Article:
For the past three decades, indie pop/folk singer Sonia Rutstein, better known by her stage name SONiA, has been bringing her jam everywhere, from her native Charm City, where she lives, to Germany to the Middle East. SONiA, 57, previously worked with her sister, Cindy Frank, in the band disappear fear.
Jmore recently spoke with SONiA about her roots, current tour, songwriting and thoughts on the national political scene.
Where’s the new tour taking you?
Mostly, I’ll be based in Germany. I’ve had just great success playing there, and I love it. I’ve made some great friends.
In the amazing way that we look back and hug our past, this tour is a way to hug my past. My last name, Rutstein, is a German name. My grandfather was born in Romania, and I didn’t actually know the meaning of the name. Everyone in my family told me it meant “Redstone,” and it doesn’t. It actually means “rootstone,” like the cornerstone of a building. To kind of embrace that, it just gives me so much support
Anything you’re introducing on this tour?
Well, there will be new songs, and I’m doing this combination between my song, “Sink the Censorship,” and the Bob Dylan song “Blowin’ in the Wind.” It’s very interesting because of all the political happenings, with the current president in office. I’ve always been classified as a political songwriter, so it’s interesting to hear these songs and see how far we’ve come and far we have to go.
What do you plan to tackle in your songs in the future?
In some respects, we’ve come a long way. I’m in a legal, married relationship, which wasn’t available five years ago. So it’s a beautiful thing to see that evolution, and to see people following through. But there has definitely been a rumbling that some [who don’t approve of same-sex marriages] feel alienated and scared and angry that I can have that right now.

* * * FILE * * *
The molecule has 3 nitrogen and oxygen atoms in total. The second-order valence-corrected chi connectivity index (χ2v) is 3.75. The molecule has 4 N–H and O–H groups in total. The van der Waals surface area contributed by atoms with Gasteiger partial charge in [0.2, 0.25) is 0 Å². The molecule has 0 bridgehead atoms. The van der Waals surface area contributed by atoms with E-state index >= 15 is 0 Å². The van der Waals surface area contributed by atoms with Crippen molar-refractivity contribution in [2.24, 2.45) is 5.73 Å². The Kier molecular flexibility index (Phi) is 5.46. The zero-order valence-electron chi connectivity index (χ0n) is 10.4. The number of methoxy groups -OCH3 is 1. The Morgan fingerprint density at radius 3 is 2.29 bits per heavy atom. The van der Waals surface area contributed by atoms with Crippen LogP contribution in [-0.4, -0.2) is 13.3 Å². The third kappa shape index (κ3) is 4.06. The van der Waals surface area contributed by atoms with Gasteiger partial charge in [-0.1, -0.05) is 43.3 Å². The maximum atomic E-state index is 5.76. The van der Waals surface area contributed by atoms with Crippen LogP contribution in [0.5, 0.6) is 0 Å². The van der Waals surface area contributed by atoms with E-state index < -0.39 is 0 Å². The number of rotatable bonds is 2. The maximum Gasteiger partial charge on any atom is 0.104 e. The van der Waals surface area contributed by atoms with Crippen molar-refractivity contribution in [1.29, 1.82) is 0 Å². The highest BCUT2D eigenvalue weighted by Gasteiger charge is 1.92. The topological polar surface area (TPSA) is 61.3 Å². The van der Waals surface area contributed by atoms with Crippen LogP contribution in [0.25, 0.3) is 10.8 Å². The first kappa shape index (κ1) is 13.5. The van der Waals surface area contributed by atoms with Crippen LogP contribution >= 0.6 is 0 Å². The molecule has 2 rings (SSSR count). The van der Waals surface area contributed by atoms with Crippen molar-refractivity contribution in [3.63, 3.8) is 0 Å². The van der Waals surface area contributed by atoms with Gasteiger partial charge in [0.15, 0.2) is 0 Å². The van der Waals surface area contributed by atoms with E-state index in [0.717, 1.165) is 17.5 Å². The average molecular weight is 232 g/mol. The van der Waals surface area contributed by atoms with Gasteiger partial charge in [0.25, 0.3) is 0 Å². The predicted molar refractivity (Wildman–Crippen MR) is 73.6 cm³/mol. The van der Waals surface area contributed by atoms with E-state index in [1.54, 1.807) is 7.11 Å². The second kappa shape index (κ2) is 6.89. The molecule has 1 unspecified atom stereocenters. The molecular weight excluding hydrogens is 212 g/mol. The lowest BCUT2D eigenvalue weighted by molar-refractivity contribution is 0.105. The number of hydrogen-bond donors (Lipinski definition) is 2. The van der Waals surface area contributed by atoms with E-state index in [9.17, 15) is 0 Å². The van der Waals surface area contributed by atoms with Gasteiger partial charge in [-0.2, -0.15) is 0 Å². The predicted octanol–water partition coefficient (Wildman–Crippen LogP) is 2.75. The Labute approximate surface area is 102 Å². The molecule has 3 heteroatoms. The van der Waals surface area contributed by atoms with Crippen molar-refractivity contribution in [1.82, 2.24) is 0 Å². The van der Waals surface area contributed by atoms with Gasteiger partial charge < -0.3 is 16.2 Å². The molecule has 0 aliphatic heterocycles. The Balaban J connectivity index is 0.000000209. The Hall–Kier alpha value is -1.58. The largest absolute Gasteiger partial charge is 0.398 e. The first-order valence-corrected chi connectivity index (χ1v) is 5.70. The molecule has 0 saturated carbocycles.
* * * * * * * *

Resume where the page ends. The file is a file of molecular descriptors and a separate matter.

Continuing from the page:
It seems like there is no end to the fear, and my music never ceases to address that. I speak to those things that affect us. I write about all these things that this administration is destroying. Respect for our animals, our environment, our allies, our health and much more. All of those things are in jeopardy right now, and that brings along fear. But there are more of us that love each other than there are of that are greedy
Do your fans abroad ask your feelings about the Trump administration?
Yes, they absolutely ask me about what’s going on in the United States. I don’t shy away from it. I left Germany in September, promising that “Hair Force One” would not become our president, and he did. So now, I have to go back and face my people, and I will. I’m very saddened that he did become president, but the essence of what our democracy is will be preserved. We just have to fix the electoral system, since the way it’s been cut up it’s become very skewed. We need to work on that, for sure.
What keeps drawing you back to Baltimore from other parts of the country and the world?
I think it’s just where my roots are. My family is from Baltimore, though I’m the only remaining Rutstein in the area. I have very deep friendships there, and of course my synagogue, Beit Tikvah Congregation, is in Baltimore. It’s simply home to me.
What, in your opinion, is folk music’s future?
Well, folk music is a funny genre. It encompasses so much. It isn’t about the business. It can be sold, but it isn’t the essence of it. You don’t need electricity, you don’t need anything except yourself. It’s a raw form of emotion, just like prayer. So I can see it sticking around. As long as we’re living and breathing, there will be folk music.
What advice do you have for those who want to be successful in music and other arts?
Take chances. Be real, don’t lose sight of the goal, and take chances to get there. But equally important, if it isn’t working, then this line of work will let you know. There are lots of ways to be creative, you’ve just got to find yours, and put your passion for it into that daily grind.
SONiA will perform on May 28 at the Virginia Women’s Music Festival in Henrico, Va., on June 4 at the Jewish Music Festival in Wilmington, Del., and on June 22 at Baldwin’s Station, 7618 Main St. in Sykesville. For information on SONiA and her tour, go to soniadisappearfear.com .
William Linker is a Jmore editorial staff intern.
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